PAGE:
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Grey Sparrow Journal

Issue 30, July 31, 2017
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Take Me Into Your Dreams, Maria!

 

by Seyyed Ali Shojaee


 

                Maria’s days started at night and her nights began in the day. It has always been this way, and still is. Mother cried and Father cursed when Maria no longer went to school. 

                “I’ll go to school at night, when you are asleep.” 

                It has always been this way and still is. She wouldn’t play with anyone, wouldn’t click or talk with them. 

                “I’ll play with the children at night, when you are asleep.” 

                Maria’s day began at night. Mother just sighed when Maria didn't even set foot in a sewing class. 

                “I know of some place, I’ll go there myself. At night…” 

                Father broke inside when he saw girls her age going to college, but Maria’s days would begin at night.

                “I’m busy studying; it’s not a good time to entertain suitors…” 

                Mother winced and flinched and cringed when Maria didn't even look at her delightful suitors’ faces. It has always been this way and it still is. 

                When doctors, tests, x-rays and medicines proved to be no use, we pursued holistic healing, physicians and herbalists…but when the tincture of this, and the tea of that, and the root of the other, and the bud of another proved to have no effect, we resorted to geomancers and fortunetellers and soothsayers and exorcists, and in the end, they all said the same thing; to coordinate with Maria’s dreaming as she coordinates with your wakefulness…that Maria’s days begin at night and her nights begin in the day…it has always been this way and still is. We accepted Maria’s sleeping. 

                The school... 

                “I’ll go at night.” 

                College…sewing…class…parties…weddings…funerals 

                “I’ll go at night.” 

                We all did whatever we could to wake Maria up…Mother, Father, us sisters, brothers…but 

                “Nights…” 

                One of these nights when we were all asleep, a suitor came for Maria. 

                “He’s a decent, young man from a good family; he has a profession, a small shop at the end of Nasser Khosrow Street and can support himself. Is he kind? Of course he is. He would love to have a wife and children.” 

                Maria wore a white shawl at night, made up her face, and went to sleep. 

                Her suitor came and went and they talked with each other until she finally agreed to marry him. 

                “Father, would you mind if I say ‘yes’?” 

                Maria invited us to her wedding. We weren’t able to go, but that night we wept until morning while she was smiling in her dreams. 

                Maria’s days began at night and her nights began with our days.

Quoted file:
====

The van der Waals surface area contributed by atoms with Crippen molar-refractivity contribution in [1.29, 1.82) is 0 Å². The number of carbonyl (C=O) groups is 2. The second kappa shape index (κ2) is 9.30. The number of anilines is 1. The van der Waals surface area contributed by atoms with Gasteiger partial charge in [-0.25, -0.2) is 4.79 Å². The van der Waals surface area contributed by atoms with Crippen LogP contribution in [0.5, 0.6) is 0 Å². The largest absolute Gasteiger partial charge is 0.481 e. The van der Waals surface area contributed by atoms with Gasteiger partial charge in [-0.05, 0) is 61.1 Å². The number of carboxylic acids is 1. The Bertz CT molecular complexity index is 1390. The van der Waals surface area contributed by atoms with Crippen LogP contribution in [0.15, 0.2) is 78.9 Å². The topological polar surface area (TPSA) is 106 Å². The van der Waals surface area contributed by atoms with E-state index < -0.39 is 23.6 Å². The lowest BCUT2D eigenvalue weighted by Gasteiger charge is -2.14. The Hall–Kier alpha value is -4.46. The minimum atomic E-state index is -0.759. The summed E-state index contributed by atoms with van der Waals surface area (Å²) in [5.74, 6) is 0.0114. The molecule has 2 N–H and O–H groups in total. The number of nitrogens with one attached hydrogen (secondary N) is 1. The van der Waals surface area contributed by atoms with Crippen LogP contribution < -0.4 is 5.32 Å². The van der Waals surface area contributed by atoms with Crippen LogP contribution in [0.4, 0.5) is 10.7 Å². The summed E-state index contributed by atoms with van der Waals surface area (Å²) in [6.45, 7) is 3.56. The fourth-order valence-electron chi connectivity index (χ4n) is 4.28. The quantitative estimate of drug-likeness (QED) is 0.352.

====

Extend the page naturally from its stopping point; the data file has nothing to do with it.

Then she began asking mother and us sisters for recipes for her husband; how much vinegar to use for making pickles, how much sugar for jams and jellies, and how to make halva. She would practice knitting scarves. She would braid her hair at night and tie them with red ribbons. Her cheeks blushed brighter and her smile lasted longer as she let her braids frame her face on the pillow. Although we were all awake, her life began when she went to sleep. 

                When Father’s work and income started to improve, things got better for us; our dinner table became more colorful and our life became easier; but Maria was still doing the same things she had always done. She didn't even buy any new clothes: “My husband doesn’t like me to accept any help from my father. He’s a proud man. He tells me he’ll buy me anything I want himself, no matter how difficult, he has his pride.” 

                Maria’s days start at night and her nights begin in the day. We never got used to it, but we tolerated it. And when Mother quit crying and Father quit cursing and realized that Maria could not be pulled from that abyss of sleep, Maria began to think that it was we who were enslaved by wakefulness and she did everything she could to take us by the hand and lead us…. and she made us promise to visit her at home where her husband was eagerly waiting to see us, it wasn’t nice that after all these years since their marriage we hadn't even set foot in their home …and a thousand other mind games she played to lure us in even though we all knew that Maria’s life only existed in her sleep, while we were awake. Even one day she sent her brothers out of her room, and happily whispered softly in mother's ear giving the good news of her pregnancy… 

                “My husband cannot contain his joy since he found out. I told you how much he wanted a wife and children.”